Each week, Daily Arts writers evaluate the latest movies, shows, books, music, games and more. They watch, read and listen for the next standout artistic trends and then write about what that means for us in the art world and beyond. Come Friday, we highlight what Daily Arts loved most — here’s what will keep you captivated this weekend.
— Zoe Phillips and Elise Godfryd, Managing Arts Editors
Watch: “Pieces of a Woman”
In her review for the Daily, Daily Arts Writer Mary Elizabeth Johnson commends the new Netflix film release “Pieces of a Woman” for its willingness to explore one woman’s experience of motherhood in a way that doesn’t shy away from the “often overlooked parts” of it. The film approaches pregnancy, childbirth and the post-partum period with empathy, honesty and openness. Though the film’s reception has been somewhat polarized, Johnson promises “it’ll make you want to call your mom, check up on her and thank her.”
Listen to: Two Saviors
Two Saviors, Buck Meek’s new album, is, in the words of Daily Arts Writer Rosa Sofia Kaminski, “like a love letter written upon waking up from a dream.” With this collection of songs, the Big Thief guitarist has created a breakup album that is as melancholy as it is danceable. Two Saviors, “tinged with sadness” and “suffused with light” all at once, considers large, universal themes like nostalgia and sadness through a “loving observation” of the small things.
Read: “On the Way Out, Turn Off the Light” by Marge Piercy
In her review for The Daily, writer Emilia Ferrante describes Marge Piercy’s poetry as boldly introspective. The collection meditates on love and loss, sex and politics, family and religion. Within each, Ferrante notes that Piercy’s writing “thrives in small sentences and phrases.” The result is a book of poems that deserves to be kept close by, available for revisiting when in need of comfort. It is, as Ferrante writes, “like a friend giving gentle advice” — a carefully arranged collection of words that “most people screaming into the void can’t express.”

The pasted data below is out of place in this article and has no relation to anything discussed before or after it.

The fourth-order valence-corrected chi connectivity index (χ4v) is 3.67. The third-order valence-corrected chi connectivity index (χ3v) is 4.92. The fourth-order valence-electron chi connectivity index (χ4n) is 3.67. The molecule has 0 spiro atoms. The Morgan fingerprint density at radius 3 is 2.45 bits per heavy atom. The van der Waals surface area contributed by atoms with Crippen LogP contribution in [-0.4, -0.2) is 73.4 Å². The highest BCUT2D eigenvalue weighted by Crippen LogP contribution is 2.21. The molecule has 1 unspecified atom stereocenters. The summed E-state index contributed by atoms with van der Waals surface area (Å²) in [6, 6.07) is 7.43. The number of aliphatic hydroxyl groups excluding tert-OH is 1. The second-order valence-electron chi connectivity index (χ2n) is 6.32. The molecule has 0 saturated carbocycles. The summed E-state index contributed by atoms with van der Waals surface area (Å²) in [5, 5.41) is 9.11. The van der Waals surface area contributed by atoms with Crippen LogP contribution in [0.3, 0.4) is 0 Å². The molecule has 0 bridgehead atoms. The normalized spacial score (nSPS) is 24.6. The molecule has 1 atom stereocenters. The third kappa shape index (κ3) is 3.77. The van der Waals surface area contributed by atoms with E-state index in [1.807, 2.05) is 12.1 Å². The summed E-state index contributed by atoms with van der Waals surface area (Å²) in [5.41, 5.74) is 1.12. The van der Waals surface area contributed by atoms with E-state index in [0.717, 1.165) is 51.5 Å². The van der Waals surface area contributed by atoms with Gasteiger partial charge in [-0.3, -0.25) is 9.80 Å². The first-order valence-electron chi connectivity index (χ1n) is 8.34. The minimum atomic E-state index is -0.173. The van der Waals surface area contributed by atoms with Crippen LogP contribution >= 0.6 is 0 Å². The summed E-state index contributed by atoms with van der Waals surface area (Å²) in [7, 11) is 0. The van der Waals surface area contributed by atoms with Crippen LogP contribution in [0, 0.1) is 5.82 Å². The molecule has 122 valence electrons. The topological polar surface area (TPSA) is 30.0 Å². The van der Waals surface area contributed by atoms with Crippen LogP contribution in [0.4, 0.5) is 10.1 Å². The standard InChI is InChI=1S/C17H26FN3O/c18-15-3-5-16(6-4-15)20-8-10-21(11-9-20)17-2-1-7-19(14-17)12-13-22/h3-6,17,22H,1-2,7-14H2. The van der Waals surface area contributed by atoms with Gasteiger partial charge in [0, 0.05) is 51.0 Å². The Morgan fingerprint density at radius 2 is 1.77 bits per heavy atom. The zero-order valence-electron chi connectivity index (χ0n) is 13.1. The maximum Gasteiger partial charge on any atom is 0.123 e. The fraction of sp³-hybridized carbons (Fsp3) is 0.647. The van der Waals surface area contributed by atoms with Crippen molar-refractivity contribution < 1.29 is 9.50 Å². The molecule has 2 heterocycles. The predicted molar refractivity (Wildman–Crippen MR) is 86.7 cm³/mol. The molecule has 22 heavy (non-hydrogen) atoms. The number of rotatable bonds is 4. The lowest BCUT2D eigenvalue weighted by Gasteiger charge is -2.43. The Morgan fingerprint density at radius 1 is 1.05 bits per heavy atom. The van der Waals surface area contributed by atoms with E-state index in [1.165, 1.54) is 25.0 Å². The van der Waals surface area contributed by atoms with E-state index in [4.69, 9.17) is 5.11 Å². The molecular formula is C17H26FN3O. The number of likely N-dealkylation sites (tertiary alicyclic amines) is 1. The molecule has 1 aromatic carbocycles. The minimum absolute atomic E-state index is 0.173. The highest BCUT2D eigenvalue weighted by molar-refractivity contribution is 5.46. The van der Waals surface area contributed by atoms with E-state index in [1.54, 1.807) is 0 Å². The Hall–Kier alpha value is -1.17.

“WandaVision,” the latest Disney+ endeavor into the Marvel Cinematic Universe, is, according to Daily Arts Writer Jessica Curney, a solid and exciting beginning to Phase Four of the Marvel franchise. The TV series examines what happened to Wanda Maximoff (Elizabeth Olsen, “Sorry For Your Loss”) and Vision (Paul Bettany, “Uncle Frank”) after the explosive events of 2019’s “Avengers: Endgame.” Curney assures us that any viewer, regardless of their experience with Marvel, can enjoy the “wild ride” that is “WandaVision.”
Daily Arts Writer M. Dietz has a long list of reasons to enjoy playing “Hades” from Supergiant games, the most notable of which may be the game’s decolonization of Greek mythology. Set in the middle of the Meditarranean, Dietz writes that the designers present its character list of gods as a “much more diverse, and frankly attractive, group of immortal beings.” Set on the premise of escaping from the Underworld, the game requires skill but offers originality — a combination that left Dietz returning to play as soon as they were done writing.